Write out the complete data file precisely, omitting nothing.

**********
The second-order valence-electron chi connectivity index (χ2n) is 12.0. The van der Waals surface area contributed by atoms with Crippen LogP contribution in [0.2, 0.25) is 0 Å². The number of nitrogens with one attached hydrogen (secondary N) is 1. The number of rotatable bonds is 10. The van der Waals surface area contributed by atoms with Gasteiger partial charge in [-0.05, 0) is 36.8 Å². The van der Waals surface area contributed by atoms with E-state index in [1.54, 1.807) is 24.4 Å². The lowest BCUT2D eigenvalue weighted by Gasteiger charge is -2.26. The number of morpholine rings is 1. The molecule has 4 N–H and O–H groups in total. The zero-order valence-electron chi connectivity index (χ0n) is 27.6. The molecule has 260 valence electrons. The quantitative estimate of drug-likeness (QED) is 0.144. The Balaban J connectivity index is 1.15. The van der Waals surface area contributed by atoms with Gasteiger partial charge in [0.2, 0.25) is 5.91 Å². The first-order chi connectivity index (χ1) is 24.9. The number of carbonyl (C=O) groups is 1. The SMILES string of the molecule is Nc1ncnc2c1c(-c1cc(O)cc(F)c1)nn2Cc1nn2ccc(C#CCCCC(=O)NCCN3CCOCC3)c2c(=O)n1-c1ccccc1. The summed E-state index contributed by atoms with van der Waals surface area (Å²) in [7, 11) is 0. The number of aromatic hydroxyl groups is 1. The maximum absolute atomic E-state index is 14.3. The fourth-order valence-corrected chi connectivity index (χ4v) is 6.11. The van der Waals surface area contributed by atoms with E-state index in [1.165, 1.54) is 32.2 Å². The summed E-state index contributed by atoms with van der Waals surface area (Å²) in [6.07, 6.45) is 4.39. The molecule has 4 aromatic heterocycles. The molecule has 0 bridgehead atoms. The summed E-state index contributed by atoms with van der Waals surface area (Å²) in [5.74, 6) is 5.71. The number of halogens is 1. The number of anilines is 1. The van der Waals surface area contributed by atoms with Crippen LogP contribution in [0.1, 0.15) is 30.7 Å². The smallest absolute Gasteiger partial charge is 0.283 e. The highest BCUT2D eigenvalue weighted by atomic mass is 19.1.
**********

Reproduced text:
The second-order valence-electron chi connectivity index (χ2n) is 12.0. The van der Waals surface area contributed by atoms with Crippen LogP contribution in [0.2, 0.25) is 0 Å². The number of nitrogens with one attached hydrogen (secondary N) is 1. The number of rotatable bonds is 10. The van der Waals surface area contributed by atoms with Gasteiger partial charge in [-0.05, 0) is 36.8 Å². The van der Waals surface area contributed by atoms with E-state index in [1.54, 1.807) is 24.4 Å². The lowest BCUT2D eigenvalue weighted by Gasteiger charge is -2.26. The number of morpholine rings is 1. The molecule has 4 N–H and O–H groups in total. The zero-order valence-electron chi connectivity index (χ0n) is 27.6. The molecule has 260 valence electrons. The quantitative estimate of drug-likeness (QED) is 0.144. The Balaban J connectivity index is 1.15. The van der Waals surface area contributed by atoms with Gasteiger partial charge in [0.2, 0.25) is 5.91 Å². The first-order chi connectivity index (χ1) is 24.9. The number of carbonyl (C=O) groups is 1. The SMILES string of the molecule is Nc1ncnc2c1c(-c1cc(O)cc(F)c1)nn2Cc1nn2ccc(C#CCCCC(=O)NCCN3CCOCC3)c2c(=O)n1-c1ccccc1. The summed E-state index contributed by atoms with van der Waals surface area (Å²) in [7, 11) is 0. The number of aromatic hydroxyl groups is 1. The maximum absolute atomic E-state index is 14.3. The fourth-order valence-corrected chi connectivity index (χ4v) is 6.11. The van der Waals surface area contributed by atoms with E-state index in [1.165, 1.54) is 32.2 Å². The summed E-state index contributed by atoms with van der Waals surface area (Å²) in [6.07, 6.45) is 4.39. The molecule has 4 aromatic heterocycles. The molecule has 0 bridgehead atoms. The summed E-state index contributed by atoms with van der Waals surface area (Å²) in [5.74, 6) is 5.71. The number of halogens is 1. The number of anilines is 1. The van der Waals surface area contributed by atoms with Crippen LogP contribution in [0.1, 0.15) is 30.7 Å². The smallest absolute Gasteiger partial charge is 0.283 e. The highest BCUT2D eigenvalue weighted by atomic mass is 19.1.